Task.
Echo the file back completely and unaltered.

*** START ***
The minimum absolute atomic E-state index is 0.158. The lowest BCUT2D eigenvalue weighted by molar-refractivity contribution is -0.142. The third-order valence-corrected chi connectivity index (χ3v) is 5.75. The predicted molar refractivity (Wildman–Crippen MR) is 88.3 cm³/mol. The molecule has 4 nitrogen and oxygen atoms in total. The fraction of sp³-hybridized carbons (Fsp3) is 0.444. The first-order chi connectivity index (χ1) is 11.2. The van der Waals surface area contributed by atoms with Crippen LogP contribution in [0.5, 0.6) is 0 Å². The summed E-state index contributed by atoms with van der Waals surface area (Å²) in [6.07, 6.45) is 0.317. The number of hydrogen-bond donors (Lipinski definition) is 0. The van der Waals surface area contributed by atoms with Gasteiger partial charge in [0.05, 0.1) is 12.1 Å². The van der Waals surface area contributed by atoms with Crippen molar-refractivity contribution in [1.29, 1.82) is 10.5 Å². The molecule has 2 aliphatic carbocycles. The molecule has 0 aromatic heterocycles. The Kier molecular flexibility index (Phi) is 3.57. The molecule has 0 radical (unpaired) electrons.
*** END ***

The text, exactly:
The minimum absolute atomic E-state index is 0.158. The lowest BCUT2D eigenvalue weighted by molar-refractivity contribution is -0.142. The third-order valence-corrected chi connectivity index (χ3v) is 5.75. The predicted molar refractivity (Wildman–Crippen MR) is 88.3 cm³/mol. The molecule has 4 nitrogen and oxygen atoms in total. The fraction of sp³-hybridized carbons (Fsp3) is 0.444. The first-order chi connectivity index (χ1) is 11.2. The van der Waals surface area contributed by atoms with Crippen LogP contribution in [0.5, 0.6) is 0 Å². The summed E-state index contributed by atoms with van der Waals surface area (Å²) in [6.07, 6.45) is 0.317. The number of hydrogen-bond donors (Lipinski definition) is 0. The van der Waals surface area contributed by atoms with Gasteiger partial charge in [0.05, 0.1) is 12.1 Å². The van der Waals surface area contributed by atoms with Crippen molar-refractivity contribution in [1.29, 1.82) is 10.5 Å². The molecule has 2 aliphatic carbocycles. The molecule has 0 aromatic heterocycles. The Kier molecular flexibility index (Phi) is 3.57. The molecule has 0 radical (unpaired) electrons.